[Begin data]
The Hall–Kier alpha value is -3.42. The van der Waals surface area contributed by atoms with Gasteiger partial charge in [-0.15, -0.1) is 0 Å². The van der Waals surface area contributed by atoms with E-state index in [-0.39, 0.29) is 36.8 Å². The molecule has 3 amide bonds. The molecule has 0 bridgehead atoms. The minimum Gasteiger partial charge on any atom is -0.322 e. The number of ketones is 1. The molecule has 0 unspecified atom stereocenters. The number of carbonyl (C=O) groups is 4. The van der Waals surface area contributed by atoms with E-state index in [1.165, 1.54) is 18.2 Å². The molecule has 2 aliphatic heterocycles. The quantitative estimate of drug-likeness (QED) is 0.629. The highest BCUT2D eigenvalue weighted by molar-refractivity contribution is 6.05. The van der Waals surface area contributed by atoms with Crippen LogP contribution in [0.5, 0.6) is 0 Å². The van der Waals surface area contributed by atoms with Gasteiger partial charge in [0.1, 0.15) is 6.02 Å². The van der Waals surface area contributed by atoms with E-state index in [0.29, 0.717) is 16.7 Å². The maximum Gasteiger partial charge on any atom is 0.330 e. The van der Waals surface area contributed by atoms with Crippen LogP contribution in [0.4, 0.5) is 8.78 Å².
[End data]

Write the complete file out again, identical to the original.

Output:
The Hall–Kier alpha value is -3.42. The van der Waals surface area contributed by atoms with Gasteiger partial charge in [-0.15, -0.1) is 0 Å². The van der Waals surface area contributed by atoms with E-state index in [-0.39, 0.29) is 36.8 Å². The molecule has 3 amide bonds. The molecule has 0 bridgehead atoms. The minimum Gasteiger partial charge on any atom is -0.322 e. The number of ketones is 1. The molecule has 0 unspecified atom stereocenters. The number of carbonyl (C=O) groups is 4. The van der Waals surface area contributed by atoms with E-state index in [1.165, 1.54) is 18.2 Å². The molecule has 2 aliphatic heterocycles. The quantitative estimate of drug-likeness (QED) is 0.629. The highest BCUT2D eigenvalue weighted by molar-refractivity contribution is 6.05. The van der Waals surface area contributed by atoms with Crippen LogP contribution in [0.5, 0.6) is 0 Å². The van der Waals surface area contributed by atoms with Gasteiger partial charge in [0.1, 0.15) is 6.02 Å². The van der Waals surface area contributed by atoms with E-state index in [0.29, 0.717) is 16.7 Å². The maximum Gasteiger partial charge on any atom is 0.330 e. The van der Waals surface area contributed by atoms with Crippen LogP contribution in [0.4, 0.5) is 8.78 Å².